The marriage was a disaster. Bad boy Bobby was never her true soul mate. I KNOW THIS BECAUSE SHE TOLD ME ON MSN MESSENGER. Giving up Robyn – they’d been inseparable for years – must have been emotionally traumatic.

Whitney’s life started going downhill soon afterwards. Previously wholesome AND AS PURE AS THE DRIVEN SNOW EXCEPT THAT SHE WAS BLACK and clean-living, she went on drink-and-drug binges – evidence of a troubled personal life and much unhappiness.

I’M NO PSYCHOLOGIST, PERSONAL FRIEND OF WHITNEY’S OR EXPERT ON ADDICTION, BUT it seems likely that the split with Robyn contributed to her substance abuse and decline. There is a known correlation between denial of one’s sexuality and a propensity to self-destructive behaviour. DAN SAVAGE SAYS SO TOO, AND YOU KNOW THERE’S A LOT OF MONEY IN THAT NOW. Homophobia undoubtedly added to the pressures on Whitney and hastened her demise.

Soon after her very sad death, I was quoted as saying that Whitney was happiest when she loved a woman. Some fans accused me of ‘insulting’ and ‘smearing’ her. (SMEARING IS ONE OF MY FAVOURITE WORDS EVER, AS MY FANS AND REGULAR READERS MAY KNOW). BUT ACTUALLY THE MOST INSULTING THING I’VE EVER SAID ABOUT WHITNEY HOUSTON IS THE TITLE OF THIS ARTICLE, IMPLYING THAT HER SUPPOSED BREAK UP FROM HER SUPPOSED SOUL MATE IS MORE TRAGIC THAN HER ACTUAL UNTIMELY DEATH. SORRY FRIENDS AND FAMILY, BUT AN OVERDOSE IS NEVER AS SAD AS WHEN TWO SUPPOSED LESBIANS PART WAYS.

But there is nothing shameful about a woman loving a woman. It’s not dirty or sordid and shouldn’t be kept hidden. FORGET ALL THE JOKES ABOUT FISH SMELL AND CARPET MUNCHING YOU HAVE HEARD GAY MEN SAY.

PEOPLE WHO DO KEEP IT HIDDEN ARE BLACK. I MEAN CLOSETED. OR IS IT HOMOPHOBIC? SELF-HATING? ANYWAY, DON’T KEEP IT HIDDEN FOLKS, BE PROUD AND WEAR A RAINBOW.

I did not out her as lesbian/ bisexual. APART FROM WITH THIS ARTICLE, BUT SHE’S ALREADY DEAD, SO. She semi-outed herself by dedicating her albums to Robyn. NO WOMAN EVER DEDICATES HER ALBUM TO ANOTHER WOMAN UNLESS SHE’S HAVING HAND HOLDING SEX WITH THEM. EXCEPT FOR WHEN SOME FEMALE ARTISTS DEDICATE THEIR ALBUMS TO THEIR MOTHERS. BUT EVEN THEN, YOU GOTTA WONDER, RIGHT?

Years ago, she was outed by Bobby’s sister, Tina, and by her former bodyguard, Kevin Ammons. THEY DID IT FIRST FOLKS! 

Bobby Brown hinted in his autobiography that she married him to dispel lesbian rumours: ‘I believe her agenda was to clean up her image … The media was accusing her of having a bisexual relationship with her assistant, Robin [sic] Crawford … that didn’t go too well with her image. In Whitney’s situation, the only solution was to get married … [to] kill all speculation.’ AND IF ANYONE KNOWS THE TRUTH OF WHITNEY HOUSTON’S HEART, IT’S BOBBY NOT-HOUSTON’S-SOULMATE BROWN. 

Telling the truth does not besmirch Whitney’s memory. It honours the most important relationship she ever had. I KNOW IT WAS THE MOST IMPORTANT RELATIONSHIP SHE EVER HAD BECAUSE SHE TOLD ME ON FACEBOOK. APOLOGIES TO WHITNEY’S FAMILY MEMBERS – YOU GUYS DIDN’T MAKE THE LIST. BUT DON’T TAKE IT PERSONALLY – LESBIANS ARE OBSESSED WITH ROMANCE AND DENOUNCE ALL OTHER INTERACTIONS AS INSIGNIFICANT AND MEANINGLESS. THE LGBT PSYCHIATRIST WHO’S NOW PART OF MY CAMPAIGN SAYS IT’S CALLED CODEPENDENCE.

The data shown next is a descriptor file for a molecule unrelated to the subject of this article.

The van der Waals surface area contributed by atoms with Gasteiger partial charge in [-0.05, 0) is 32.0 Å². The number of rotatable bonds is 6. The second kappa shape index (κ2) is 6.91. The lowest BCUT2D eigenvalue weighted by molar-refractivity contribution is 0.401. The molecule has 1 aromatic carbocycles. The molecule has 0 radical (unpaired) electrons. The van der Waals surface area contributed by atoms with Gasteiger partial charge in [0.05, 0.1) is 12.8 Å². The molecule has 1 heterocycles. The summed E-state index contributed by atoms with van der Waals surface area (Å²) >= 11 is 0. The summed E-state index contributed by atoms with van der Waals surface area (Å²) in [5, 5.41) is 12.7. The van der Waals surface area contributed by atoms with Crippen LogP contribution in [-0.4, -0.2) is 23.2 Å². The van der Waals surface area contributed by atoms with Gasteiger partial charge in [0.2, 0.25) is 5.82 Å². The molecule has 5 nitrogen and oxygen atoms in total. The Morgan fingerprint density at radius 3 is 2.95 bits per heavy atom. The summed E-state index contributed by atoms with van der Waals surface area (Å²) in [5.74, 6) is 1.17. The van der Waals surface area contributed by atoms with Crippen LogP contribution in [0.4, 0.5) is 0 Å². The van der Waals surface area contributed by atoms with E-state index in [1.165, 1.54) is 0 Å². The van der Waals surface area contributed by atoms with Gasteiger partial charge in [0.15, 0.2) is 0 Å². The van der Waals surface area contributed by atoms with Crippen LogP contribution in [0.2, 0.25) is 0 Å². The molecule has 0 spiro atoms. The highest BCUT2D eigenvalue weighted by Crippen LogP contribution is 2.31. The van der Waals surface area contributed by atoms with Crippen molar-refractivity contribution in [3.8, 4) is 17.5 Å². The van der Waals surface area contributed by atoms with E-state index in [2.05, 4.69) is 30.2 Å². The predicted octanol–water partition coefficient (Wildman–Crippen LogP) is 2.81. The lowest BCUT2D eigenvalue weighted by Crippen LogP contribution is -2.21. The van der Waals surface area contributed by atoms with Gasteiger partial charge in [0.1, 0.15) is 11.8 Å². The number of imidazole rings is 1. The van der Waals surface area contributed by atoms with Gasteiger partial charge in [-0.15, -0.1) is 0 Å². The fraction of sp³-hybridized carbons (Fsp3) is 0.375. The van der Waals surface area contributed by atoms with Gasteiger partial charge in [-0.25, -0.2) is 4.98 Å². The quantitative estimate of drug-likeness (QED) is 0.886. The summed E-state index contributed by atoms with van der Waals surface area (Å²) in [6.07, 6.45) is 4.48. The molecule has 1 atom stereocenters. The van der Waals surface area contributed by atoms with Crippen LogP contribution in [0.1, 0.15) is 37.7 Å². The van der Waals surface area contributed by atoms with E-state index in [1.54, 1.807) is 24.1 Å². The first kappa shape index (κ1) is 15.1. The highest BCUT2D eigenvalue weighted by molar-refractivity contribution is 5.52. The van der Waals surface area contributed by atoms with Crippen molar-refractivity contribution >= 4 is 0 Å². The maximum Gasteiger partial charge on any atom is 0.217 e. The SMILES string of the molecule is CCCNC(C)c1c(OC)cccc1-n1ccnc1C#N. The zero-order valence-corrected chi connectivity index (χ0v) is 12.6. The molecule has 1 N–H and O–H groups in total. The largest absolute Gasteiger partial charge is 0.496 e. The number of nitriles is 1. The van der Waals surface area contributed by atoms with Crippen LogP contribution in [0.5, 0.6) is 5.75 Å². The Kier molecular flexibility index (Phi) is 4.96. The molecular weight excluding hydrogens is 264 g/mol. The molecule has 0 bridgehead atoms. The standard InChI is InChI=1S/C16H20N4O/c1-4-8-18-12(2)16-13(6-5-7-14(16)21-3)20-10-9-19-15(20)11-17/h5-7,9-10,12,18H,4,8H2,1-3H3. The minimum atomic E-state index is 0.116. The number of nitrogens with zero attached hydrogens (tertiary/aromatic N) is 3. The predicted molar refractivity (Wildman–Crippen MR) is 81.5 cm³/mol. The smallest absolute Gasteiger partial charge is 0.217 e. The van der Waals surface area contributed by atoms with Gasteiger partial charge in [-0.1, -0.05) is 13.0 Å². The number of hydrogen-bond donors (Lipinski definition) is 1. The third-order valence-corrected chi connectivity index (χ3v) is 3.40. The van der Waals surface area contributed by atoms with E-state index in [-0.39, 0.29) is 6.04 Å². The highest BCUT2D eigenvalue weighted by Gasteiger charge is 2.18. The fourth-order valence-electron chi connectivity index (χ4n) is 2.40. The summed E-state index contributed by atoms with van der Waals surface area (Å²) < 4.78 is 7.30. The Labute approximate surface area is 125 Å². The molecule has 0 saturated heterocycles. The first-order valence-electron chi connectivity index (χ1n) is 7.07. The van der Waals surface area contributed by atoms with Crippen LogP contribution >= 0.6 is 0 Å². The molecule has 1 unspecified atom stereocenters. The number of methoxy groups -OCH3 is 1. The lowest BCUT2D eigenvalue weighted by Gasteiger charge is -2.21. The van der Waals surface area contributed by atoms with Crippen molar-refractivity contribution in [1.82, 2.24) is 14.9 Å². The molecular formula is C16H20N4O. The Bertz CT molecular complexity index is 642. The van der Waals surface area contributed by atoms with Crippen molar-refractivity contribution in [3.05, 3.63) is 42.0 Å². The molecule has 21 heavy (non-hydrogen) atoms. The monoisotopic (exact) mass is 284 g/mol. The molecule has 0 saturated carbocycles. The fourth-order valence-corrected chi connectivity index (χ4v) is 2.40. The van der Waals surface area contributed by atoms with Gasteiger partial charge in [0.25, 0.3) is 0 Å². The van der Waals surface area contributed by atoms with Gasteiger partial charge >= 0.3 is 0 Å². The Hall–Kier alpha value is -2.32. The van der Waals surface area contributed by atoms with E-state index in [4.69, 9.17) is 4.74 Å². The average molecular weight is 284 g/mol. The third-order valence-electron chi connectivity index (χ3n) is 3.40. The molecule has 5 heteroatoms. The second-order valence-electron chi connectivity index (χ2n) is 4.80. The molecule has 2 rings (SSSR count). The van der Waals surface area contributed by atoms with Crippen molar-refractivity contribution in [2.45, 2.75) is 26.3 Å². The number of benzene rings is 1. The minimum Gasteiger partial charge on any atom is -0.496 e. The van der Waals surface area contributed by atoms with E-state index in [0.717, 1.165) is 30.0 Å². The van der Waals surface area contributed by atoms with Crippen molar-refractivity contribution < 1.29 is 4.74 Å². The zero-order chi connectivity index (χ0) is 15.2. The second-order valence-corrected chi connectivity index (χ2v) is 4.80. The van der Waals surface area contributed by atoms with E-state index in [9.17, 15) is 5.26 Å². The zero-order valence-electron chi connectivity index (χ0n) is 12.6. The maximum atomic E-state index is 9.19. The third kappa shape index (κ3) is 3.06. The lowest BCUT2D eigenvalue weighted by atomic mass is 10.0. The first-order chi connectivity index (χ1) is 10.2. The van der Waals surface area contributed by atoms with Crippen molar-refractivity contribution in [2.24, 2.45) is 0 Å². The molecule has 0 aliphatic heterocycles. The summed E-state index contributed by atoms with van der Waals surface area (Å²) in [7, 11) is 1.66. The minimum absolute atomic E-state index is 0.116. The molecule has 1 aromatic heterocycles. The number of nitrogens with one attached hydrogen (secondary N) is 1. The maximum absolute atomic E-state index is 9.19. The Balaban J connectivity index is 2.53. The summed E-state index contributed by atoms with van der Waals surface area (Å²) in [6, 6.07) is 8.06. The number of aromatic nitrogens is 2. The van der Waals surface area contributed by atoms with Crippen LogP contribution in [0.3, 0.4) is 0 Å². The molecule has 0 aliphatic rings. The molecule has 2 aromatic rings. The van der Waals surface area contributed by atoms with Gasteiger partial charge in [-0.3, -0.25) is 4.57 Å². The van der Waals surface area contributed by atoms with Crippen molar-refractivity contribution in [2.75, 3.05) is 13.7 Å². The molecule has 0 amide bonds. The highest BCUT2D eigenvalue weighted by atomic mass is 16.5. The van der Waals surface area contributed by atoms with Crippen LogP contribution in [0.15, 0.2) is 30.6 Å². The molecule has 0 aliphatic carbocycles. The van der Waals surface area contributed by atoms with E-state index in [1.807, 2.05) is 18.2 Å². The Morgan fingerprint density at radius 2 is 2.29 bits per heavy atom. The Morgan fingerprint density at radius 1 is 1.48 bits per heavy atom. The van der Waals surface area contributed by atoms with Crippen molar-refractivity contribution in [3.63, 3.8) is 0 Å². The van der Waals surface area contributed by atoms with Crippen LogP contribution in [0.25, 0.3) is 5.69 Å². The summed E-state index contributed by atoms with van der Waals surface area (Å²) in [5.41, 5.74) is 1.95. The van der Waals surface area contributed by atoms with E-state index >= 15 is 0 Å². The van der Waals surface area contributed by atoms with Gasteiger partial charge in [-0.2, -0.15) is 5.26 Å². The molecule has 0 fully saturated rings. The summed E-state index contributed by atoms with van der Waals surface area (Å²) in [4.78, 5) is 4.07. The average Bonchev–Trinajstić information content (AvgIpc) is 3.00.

What’s wrong is ignoring or denying the one love that made her truly happy, NOT OUTING PEOPLE AND BELITTLING THEIR DEATHS.

Homophobia contributed to Whitney’s fall.

I want to see a more tolerant society where people don’t feel the need to marry – UNLESS IT’S A GAY MARRIAGE – to deflect rumours of homosexuality, and where they are not driven to self-destruction because of their inability to accept and express their love for a person of the same sex AND I ALSO WANT MORE FAMOUS BLACK PEOPLE TO DIE SO I CAN WRITE ABOUT HOW THEY WERE REALLY GAY LIKE I DID WITH MALCOLM X.

Achieving this goal would be a fitting tribute to Whitney Houston AND TO MY SAVINGS ACCOUNT: sort code – 8-5-E 18-R 15-O  account number – 19-S 1-A 22-V 9-15-O 21-U 18-R


Great moments in Islamophobia: Daniel Pipes is not a Scythian

Here’s a little mystery that intruded on my attention today.

Daniel Pipes (L) on the lecture circuit

Daniel Pipes, hater of all things Arab and Muslim, crusader against campus terrorists, expert linguist, and biographer of Barack Obama, posted this on his blog a couple of weeks ago:

The Pipes Rule of Arab Elections

Offered on the occasion of the “first free” elections in Tunisia:

If you know the result ahead of time, you are voting for the real powerbroker. If you don’t know the result in advance, then you are voting for a position that hardly matters.

This gives me several different occasions for perplexity.

  1. What the hell does it mean?
  2. Why is there a button on the post that offers “Translations of this item” into French, Italian, and … Latin, and “Greek (Ancient)?”
  3. Why did the obsessive British blog Harry’s Place, which doubles as Islamophobia Central and as personal trainer for the “muscular liberal” set, today headline this blog post in its Attic Greek translation, without further explanation:  ὁ περὶ τὰς τῶν ᾿Αράβων ἐκλόγας νόμος ὁ τοῦ Δανιέλου Πιπέος, etc.?

I don’t understand these people at all, so I can only speculate that perhaps:

  1. Daniel Pipes is desperate to prove that he is a civilized Athenian, not a barbarian.
  2. The enigmatic original post is a code, reading “Bomb NYU!” or something, that can only be decrypted by translation into a dead language, and now the terrorist chatter in the Harry’s Place comments portends the coming attack.
  3. Harry’s Place has devised a secret plan, involving time travel, to recruit the military genius Alexander the Great to drive the Muslims out of Europe.
It’s good to know that the defenders of civilization against Islamic darkness are making wise use of their time.